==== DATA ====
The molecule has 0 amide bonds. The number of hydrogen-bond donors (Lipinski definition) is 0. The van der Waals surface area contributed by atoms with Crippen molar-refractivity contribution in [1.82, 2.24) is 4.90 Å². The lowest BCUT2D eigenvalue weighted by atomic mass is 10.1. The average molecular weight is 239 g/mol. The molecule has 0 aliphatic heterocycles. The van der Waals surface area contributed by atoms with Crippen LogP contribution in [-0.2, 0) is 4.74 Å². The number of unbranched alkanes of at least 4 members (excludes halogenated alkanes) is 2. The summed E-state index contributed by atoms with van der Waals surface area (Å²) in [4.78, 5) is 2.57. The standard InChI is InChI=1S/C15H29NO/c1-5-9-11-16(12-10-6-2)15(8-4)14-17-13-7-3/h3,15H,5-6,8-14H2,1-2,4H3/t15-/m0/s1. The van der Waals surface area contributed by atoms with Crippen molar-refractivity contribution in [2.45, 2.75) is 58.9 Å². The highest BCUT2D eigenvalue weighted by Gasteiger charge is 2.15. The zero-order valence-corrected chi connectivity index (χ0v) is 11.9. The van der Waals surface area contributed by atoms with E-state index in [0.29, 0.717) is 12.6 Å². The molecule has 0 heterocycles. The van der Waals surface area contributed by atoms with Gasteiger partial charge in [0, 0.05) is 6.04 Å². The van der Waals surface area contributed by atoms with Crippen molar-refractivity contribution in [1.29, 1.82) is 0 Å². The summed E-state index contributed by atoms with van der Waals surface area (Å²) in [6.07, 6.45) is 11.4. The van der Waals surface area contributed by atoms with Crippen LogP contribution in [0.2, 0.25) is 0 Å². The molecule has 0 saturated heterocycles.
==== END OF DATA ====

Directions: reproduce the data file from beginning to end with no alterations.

The molecule has 0 amide bonds. The number of hydrogen-bond donors (Lipinski definition) is 0. The van der Waals surface area contributed by atoms with Crippen molar-refractivity contribution in [1.82, 2.24) is 4.90 Å². The lowest BCUT2D eigenvalue weighted by atomic mass is 10.1. The average molecular weight is 239 g/mol. The molecule has 0 aliphatic heterocycles. The van der Waals surface area contributed by atoms with Crippen LogP contribution in [-0.2, 0) is 4.74 Å². The number of unbranched alkanes of at least 4 members (excludes halogenated alkanes) is 2. The summed E-state index contributed by atoms with van der Waals surface area (Å²) in [4.78, 5) is 2.57. The standard InChI is InChI=1S/C15H29NO/c1-5-9-11-16(12-10-6-2)15(8-4)14-17-13-7-3/h3,15H,5-6,8-14H2,1-2,4H3/t15-/m0/s1. The van der Waals surface area contributed by atoms with Crippen molar-refractivity contribution in [2.45, 2.75) is 58.9 Å². The highest BCUT2D eigenvalue weighted by Gasteiger charge is 2.15. The zero-order valence-corrected chi connectivity index (χ0v) is 11.9. The van der Waals surface area contributed by atoms with E-state index in [0.29, 0.717) is 12.6 Å². The molecule has 0 heterocycles. The van der Waals surface area contributed by atoms with Gasteiger partial charge in [0, 0.05) is 6.04 Å². The van der Waals surface area contributed by atoms with Crippen molar-refractivity contribution in [1.29, 1.82) is 0 Å². The summed E-state index contributed by atoms with van der Waals surface area (Å²) in [6.07, 6.45) is 11.4. The van der Waals surface area contributed by atoms with Crippen LogP contribution in [0.2, 0.25) is 0 Å². The molecule has 0 saturated heterocycles.